I was told by a friend the other day that my hair color was gorgeous. I was surprised by her response because the last time I looked in a mirror my hair was inundated with numerous gray strands. I’m not terribly fond of my premature graying, but my friend’s compliment made me feel better about it. My adorable Aunt Dot commented once on my lovely highlights. I chuckled and said, “If only these silver highlights were intentional.” These expressions of admiration prompted me to think about the topic of graying hair.
I see countless gray-haired individuals pass through the OME. Their stories are familiar. Some of them young like myself and, most of them older. The death invest summary might read, “Lives alone. Hasn’t seen a doc in several years. Has pain meds for unknown medical conditions. Last seen alive by granddaughter who delivered food the night before.” I often will read the obituary in the local paper to find out a little bit more about the deceased individual, but I’m still left with unanswered questions. I wonder what made that person tick. Who was the man before his hair became silver? What caused his silver highlights? Unfortunately, I don’t often get answers to those types of questions.
Is that what we’re reduced to after death? A couple of paragraphs in a death investigation narrative and a black and white photo above an obituary. Hopefully we have loving family who will cherish our life’s story and want to share it with others. Now that’s what I call, “Silver Highlights.” Wisdom that can be gleaned by sharing years of experience. Unfortunately, not everybody is survived by family and friends who can share life’s experiences. To you I would suggest that you share your thoughts while you are alive. You might start by keeping a journal or maintaining a blog. Now I’m not suggesting that every idea that comes out of a person is a gem, but the true loss would be for any person to be forgotten. Some people die alone and end up at the Medical Examiner‘s. They remain at the Medical Examiner’s Office for several months until the county attorney assumes responsibility as indigent and cremates their body.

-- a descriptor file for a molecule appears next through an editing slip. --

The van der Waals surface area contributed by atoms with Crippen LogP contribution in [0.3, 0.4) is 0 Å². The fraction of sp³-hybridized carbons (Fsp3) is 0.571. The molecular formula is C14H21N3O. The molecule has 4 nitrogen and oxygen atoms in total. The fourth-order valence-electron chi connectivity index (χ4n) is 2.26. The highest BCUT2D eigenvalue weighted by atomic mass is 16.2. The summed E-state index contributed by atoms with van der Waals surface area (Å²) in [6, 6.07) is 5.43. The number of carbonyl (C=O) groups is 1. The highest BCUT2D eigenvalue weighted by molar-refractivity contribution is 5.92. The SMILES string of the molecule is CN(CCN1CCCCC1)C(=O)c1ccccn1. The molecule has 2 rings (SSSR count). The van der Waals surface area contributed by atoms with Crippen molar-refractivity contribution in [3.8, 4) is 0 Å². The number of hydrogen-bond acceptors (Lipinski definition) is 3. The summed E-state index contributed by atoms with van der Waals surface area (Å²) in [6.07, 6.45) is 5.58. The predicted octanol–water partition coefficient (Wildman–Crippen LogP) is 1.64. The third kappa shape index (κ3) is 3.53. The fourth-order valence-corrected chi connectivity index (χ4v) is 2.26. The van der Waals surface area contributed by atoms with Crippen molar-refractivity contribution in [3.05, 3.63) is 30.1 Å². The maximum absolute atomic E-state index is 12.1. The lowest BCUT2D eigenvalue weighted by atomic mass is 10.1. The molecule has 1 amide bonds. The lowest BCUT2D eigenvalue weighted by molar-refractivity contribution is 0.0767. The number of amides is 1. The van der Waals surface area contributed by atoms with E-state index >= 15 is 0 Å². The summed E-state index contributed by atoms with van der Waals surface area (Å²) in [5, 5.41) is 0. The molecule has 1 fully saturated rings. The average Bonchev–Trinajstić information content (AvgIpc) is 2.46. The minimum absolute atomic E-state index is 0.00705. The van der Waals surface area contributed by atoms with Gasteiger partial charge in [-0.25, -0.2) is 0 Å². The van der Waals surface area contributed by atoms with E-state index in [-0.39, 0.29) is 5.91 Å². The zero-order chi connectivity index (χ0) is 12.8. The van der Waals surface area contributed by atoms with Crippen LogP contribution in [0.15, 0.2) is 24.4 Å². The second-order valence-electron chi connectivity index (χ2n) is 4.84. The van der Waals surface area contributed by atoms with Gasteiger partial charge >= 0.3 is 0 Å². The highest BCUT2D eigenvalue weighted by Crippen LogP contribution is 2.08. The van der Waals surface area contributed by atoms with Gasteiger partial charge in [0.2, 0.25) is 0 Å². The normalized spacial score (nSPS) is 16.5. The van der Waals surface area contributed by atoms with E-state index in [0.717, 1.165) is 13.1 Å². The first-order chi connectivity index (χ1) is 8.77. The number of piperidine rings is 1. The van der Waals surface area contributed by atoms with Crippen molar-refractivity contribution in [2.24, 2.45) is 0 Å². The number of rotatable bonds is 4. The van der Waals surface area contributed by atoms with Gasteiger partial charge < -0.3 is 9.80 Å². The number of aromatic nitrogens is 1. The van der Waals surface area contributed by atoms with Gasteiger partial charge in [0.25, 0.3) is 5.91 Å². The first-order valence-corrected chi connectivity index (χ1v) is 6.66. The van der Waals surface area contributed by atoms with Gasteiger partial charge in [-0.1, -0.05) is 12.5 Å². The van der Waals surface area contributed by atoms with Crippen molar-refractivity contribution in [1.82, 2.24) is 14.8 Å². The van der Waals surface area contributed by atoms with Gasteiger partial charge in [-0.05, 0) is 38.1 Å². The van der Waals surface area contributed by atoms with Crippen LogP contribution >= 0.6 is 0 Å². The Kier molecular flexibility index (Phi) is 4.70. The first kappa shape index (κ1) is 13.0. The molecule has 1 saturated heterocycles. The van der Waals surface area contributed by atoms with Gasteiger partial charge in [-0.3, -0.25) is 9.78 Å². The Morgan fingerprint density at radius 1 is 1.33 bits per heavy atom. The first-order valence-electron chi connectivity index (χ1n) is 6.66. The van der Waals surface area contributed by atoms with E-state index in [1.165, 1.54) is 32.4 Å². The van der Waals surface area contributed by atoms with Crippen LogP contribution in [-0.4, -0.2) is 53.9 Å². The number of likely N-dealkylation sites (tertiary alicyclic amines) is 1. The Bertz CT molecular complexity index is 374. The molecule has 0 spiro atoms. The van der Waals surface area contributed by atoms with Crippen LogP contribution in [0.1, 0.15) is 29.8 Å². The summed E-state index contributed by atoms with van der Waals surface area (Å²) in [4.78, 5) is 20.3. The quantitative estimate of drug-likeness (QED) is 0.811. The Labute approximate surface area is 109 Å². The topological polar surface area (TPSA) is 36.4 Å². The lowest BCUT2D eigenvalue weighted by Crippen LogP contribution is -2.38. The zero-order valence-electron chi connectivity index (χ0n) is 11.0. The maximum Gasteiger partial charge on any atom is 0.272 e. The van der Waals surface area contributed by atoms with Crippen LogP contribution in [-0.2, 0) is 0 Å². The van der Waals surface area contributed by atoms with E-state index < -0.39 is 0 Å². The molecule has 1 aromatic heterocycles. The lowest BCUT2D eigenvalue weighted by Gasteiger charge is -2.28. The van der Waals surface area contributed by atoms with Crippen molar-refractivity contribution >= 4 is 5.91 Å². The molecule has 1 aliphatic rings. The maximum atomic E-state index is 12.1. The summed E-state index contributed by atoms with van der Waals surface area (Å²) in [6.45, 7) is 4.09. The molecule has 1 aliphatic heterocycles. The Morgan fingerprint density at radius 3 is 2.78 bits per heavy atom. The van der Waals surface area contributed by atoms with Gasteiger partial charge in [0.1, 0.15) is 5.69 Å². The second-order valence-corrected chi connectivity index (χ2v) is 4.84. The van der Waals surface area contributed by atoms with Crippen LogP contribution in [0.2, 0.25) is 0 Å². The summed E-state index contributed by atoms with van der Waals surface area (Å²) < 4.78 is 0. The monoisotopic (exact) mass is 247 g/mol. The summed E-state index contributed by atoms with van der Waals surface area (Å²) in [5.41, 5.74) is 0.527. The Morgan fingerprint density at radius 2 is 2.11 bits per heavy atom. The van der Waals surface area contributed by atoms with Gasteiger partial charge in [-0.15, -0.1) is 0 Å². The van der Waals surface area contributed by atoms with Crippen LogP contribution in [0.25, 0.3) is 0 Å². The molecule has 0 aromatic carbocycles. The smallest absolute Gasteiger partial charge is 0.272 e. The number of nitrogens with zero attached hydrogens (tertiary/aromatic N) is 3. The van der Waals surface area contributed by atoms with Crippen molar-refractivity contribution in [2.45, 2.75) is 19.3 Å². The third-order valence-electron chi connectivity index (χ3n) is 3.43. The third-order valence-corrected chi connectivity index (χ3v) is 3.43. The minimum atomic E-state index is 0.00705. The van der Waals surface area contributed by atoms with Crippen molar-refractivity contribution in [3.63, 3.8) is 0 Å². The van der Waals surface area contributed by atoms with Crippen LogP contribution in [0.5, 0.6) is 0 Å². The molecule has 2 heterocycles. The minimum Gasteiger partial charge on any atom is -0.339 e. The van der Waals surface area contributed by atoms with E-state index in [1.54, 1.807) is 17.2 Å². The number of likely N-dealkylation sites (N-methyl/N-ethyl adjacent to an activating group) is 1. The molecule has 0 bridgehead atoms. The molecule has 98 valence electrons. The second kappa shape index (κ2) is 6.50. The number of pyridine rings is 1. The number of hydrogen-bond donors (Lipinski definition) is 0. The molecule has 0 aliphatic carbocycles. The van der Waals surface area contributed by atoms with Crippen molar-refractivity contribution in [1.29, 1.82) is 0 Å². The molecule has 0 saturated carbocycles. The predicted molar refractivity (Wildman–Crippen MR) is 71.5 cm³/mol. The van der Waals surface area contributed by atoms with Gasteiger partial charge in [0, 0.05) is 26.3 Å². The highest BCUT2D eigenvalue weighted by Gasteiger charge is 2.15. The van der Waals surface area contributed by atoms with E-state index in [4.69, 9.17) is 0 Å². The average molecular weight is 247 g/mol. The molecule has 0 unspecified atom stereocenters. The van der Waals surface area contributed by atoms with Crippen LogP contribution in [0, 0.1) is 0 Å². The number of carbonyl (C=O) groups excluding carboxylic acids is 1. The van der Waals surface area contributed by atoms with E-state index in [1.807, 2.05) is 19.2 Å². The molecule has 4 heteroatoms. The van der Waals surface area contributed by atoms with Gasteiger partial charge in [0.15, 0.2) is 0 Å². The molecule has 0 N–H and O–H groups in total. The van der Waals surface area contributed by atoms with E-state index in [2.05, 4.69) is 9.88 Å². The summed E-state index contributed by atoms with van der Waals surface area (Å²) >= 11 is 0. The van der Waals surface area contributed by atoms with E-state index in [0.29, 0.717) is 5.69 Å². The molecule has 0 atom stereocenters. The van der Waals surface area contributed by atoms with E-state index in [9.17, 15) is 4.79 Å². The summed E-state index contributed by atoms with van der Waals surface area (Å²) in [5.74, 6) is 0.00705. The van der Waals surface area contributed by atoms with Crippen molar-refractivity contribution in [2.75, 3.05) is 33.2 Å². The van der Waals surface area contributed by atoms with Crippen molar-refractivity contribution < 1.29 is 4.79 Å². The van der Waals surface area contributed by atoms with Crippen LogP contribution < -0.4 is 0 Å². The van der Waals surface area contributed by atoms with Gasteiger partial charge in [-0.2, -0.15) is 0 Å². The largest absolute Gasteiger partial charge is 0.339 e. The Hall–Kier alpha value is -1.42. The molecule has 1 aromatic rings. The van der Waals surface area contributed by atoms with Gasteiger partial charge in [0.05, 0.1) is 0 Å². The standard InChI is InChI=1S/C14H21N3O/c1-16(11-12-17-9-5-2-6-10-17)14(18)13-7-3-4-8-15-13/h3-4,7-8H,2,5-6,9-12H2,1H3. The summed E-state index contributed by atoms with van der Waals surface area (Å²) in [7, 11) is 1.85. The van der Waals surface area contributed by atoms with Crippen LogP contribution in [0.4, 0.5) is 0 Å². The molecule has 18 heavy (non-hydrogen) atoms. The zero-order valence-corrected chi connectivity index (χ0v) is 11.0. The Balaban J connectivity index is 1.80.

Recently, my brother was assigned the task of writing his own eulogy for a class assignment. He turned to me for advice since I’m the family’s resident expert in death. As I considered his college writing assignment I pondered on what might be said of me upon my passing. Would I be remembered as a kind, wise, generous grandfather? Would I be survived by my loving, beautiful wife and adoring children? Will my children be married with children of their own? Will my family relay some of my infamous silver highlights? I’m not referring to senior moments here, that is something entirely different. Let me further define a silver highlight as a lesson taught from experience or wisdom shared by a mentor.